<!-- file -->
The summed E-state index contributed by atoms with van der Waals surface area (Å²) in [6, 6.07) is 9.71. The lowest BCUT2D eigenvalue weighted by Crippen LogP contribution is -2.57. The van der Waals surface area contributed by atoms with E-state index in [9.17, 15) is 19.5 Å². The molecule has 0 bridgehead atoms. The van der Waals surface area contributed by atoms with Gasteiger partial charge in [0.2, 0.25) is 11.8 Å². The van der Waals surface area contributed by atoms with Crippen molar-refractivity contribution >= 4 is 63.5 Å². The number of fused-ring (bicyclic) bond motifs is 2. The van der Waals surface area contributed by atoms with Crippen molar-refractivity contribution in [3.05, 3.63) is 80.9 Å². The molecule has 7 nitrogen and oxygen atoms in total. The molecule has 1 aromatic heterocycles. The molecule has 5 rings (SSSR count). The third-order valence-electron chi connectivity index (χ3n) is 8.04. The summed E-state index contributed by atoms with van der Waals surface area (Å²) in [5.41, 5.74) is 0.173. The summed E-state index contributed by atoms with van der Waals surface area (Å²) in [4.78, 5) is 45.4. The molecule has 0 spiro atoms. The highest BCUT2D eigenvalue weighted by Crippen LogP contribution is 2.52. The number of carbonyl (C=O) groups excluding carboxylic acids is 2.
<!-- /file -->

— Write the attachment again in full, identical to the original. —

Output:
The summed E-state index contributed by atoms with van der Waals surface area (Å²) in [6, 6.07) is 9.71. The lowest BCUT2D eigenvalue weighted by Crippen LogP contribution is -2.57. The van der Waals surface area contributed by atoms with E-state index in [9.17, 15) is 19.5 Å². The molecule has 0 bridgehead atoms. The van der Waals surface area contributed by atoms with Gasteiger partial charge in [0.2, 0.25) is 11.8 Å². The van der Waals surface area contributed by atoms with Crippen molar-refractivity contribution >= 4 is 63.5 Å². The number of fused-ring (bicyclic) bond motifs is 2. The van der Waals surface area contributed by atoms with Crippen molar-refractivity contribution in [3.05, 3.63) is 80.9 Å². The molecule has 7 nitrogen and oxygen atoms in total. The molecule has 1 aromatic heterocycles. The molecule has 5 rings (SSSR count). The third-order valence-electron chi connectivity index (χ3n) is 8.04. The summed E-state index contributed by atoms with van der Waals surface area (Å²) in [5.41, 5.74) is 0.173. The summed E-state index contributed by atoms with van der Waals surface area (Å²) in [4.78, 5) is 45.4. The molecule has 0 spiro atoms. The highest BCUT2D eigenvalue weighted by Crippen LogP contribution is 2.52. The number of carbonyl (C=O) groups excluding carboxylic acids is 2.